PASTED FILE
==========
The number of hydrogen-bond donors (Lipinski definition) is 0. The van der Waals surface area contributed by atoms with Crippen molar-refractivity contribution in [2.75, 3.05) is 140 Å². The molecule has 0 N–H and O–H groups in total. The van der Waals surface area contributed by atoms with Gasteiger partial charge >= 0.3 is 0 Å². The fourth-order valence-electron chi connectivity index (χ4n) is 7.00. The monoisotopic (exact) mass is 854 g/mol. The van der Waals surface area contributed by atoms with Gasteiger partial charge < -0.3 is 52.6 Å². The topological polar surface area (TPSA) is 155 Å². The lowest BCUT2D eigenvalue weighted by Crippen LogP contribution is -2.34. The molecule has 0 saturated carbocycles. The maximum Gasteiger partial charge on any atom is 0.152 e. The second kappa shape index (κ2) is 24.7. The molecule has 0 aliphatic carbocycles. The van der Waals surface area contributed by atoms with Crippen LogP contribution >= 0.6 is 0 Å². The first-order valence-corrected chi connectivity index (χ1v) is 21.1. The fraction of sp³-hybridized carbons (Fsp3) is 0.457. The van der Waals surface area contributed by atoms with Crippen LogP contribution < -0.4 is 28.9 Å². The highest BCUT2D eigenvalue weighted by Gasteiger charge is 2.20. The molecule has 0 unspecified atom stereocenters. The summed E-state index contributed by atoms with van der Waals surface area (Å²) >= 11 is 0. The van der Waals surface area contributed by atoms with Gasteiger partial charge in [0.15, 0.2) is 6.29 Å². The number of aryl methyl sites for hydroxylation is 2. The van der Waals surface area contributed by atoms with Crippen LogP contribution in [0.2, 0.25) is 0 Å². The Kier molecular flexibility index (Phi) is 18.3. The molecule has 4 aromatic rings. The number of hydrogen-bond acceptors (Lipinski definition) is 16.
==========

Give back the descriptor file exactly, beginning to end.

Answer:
The number of hydrogen-bond donors (Lipinski definition) is 0. The van der Waals surface area contributed by atoms with Crippen molar-refractivity contribution in [2.75, 3.05) is 140 Å². The molecule has 0 N–H and O–H groups in total. The van der Waals surface area contributed by atoms with Gasteiger partial charge >= 0.3 is 0 Å². The fourth-order valence-electron chi connectivity index (χ4n) is 7.00. The monoisotopic (exact) mass is 854 g/mol. The van der Waals surface area contributed by atoms with Gasteiger partial charge < -0.3 is 52.6 Å². The topological polar surface area (TPSA) is 155 Å². The lowest BCUT2D eigenvalue weighted by Crippen LogP contribution is -2.34. The molecule has 0 saturated carbocycles. The maximum Gasteiger partial charge on any atom is 0.152 e. The second kappa shape index (κ2) is 24.7. The molecule has 0 aliphatic carbocycles. The van der Waals surface area contributed by atoms with Crippen LogP contribution >= 0.6 is 0 Å². The first-order valence-corrected chi connectivity index (χ1v) is 21.1. The fraction of sp³-hybridized carbons (Fsp3) is 0.457. The van der Waals surface area contributed by atoms with Crippen LogP contribution < -0.4 is 28.9 Å². The highest BCUT2D eigenvalue weighted by Gasteiger charge is 2.20. The molecule has 0 unspecified atom stereocenters. The summed E-state index contributed by atoms with van der Waals surface area (Å²) >= 11 is 0. The van der Waals surface area contributed by atoms with Gasteiger partial charge in [0.15, 0.2) is 6.29 Å². The number of aryl methyl sites for hydroxylation is 2. The van der Waals surface area contributed by atoms with Crippen LogP contribution in [0.2, 0.25) is 0 Å². The Kier molecular flexibility index (Phi) is 18.3. The molecule has 4 aromatic rings. The number of hydrogen-bond acceptors (Lipinski definition) is 16.